Not all migration is created equal. And, of course, not all birds migrate. Let’s explore the type of migrants (and non-migrants):
- These are the non-migrants that stay in the same area year-round. While some species can tolerate colder temperatures than others, a major challenge for all species is finding food. Permanent residents tend to be more adaptable and eat a wider range of foods. Seed eaters, in particular, are more likely to be residents.
- These species don’t follow any set, single-year cyclical pattern but instead are following a pattern of food abundance and scarcity, staying put when there is adequate food and only moving on when food is hard to come by.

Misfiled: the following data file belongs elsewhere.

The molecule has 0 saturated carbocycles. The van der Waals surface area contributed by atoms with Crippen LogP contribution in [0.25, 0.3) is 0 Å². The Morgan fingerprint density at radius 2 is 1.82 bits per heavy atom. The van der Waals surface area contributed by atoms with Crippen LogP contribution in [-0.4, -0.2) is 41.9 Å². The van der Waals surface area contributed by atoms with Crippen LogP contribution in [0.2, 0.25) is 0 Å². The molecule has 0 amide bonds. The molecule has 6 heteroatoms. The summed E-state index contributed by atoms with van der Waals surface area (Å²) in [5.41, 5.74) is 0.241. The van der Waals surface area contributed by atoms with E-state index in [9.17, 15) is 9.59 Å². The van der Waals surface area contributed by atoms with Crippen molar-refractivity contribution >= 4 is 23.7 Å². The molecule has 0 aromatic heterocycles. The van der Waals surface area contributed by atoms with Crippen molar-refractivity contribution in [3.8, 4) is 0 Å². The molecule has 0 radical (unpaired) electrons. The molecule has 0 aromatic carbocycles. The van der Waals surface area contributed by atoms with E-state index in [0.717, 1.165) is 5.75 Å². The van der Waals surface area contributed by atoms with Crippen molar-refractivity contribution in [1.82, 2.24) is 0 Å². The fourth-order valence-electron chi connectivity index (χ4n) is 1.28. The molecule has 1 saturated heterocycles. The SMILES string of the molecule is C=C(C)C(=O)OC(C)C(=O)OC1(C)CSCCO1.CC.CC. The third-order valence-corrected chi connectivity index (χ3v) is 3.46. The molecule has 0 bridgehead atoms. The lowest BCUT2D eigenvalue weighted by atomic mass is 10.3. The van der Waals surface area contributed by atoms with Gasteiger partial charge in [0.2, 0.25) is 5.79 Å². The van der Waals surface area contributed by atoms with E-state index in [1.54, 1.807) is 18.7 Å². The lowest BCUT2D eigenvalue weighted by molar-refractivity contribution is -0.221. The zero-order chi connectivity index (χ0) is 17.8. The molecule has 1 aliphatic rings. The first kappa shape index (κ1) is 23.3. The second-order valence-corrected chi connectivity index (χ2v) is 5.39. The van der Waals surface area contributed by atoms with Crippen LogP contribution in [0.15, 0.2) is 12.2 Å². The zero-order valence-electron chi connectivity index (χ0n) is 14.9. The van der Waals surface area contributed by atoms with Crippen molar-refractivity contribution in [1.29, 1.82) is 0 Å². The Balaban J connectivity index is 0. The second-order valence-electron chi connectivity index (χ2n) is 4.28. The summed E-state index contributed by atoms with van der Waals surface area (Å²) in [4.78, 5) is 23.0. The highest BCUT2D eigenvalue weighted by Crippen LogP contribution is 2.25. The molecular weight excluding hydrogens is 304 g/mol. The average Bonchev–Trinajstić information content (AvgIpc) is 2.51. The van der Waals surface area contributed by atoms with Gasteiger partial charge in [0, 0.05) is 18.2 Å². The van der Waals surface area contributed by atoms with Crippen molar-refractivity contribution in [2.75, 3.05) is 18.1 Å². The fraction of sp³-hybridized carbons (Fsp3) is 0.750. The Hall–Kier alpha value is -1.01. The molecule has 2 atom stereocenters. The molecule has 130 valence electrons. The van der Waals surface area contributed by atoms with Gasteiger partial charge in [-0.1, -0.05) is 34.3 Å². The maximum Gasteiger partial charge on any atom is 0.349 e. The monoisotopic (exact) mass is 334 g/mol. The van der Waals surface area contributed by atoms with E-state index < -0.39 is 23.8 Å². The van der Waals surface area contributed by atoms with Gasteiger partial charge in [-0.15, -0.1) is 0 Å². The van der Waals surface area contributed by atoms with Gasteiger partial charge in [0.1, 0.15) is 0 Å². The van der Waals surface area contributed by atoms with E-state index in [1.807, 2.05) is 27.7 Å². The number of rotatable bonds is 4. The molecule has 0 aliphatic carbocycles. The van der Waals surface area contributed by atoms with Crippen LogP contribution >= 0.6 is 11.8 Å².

- Short Distance Migrant
- Short distance migrants are species that typically move a few hundred miles or less. Some individuals may even stay put year-round while others move. Often, the “movers” are those individuals at higher elevations or at the northern edge of the species range.
- Long Distance Migrant
- Long can mean long! This group includes birds that move between continents—some species even breed and winter on different ends of the globe! Neotropical migrants—species that breed in North America but winter between the Tropic of Cancer (located about 1/3 from the top of Mexico and including the Caribbean Islands) and Tropic of Capricorn (located about the center of Paraguay)—are considered long-distance migrants.
Now that you know the types of migrants, see if you know which species fall into which category. Take our quiz below to see if you’re a Migrant Master or a Migrant Fledgling.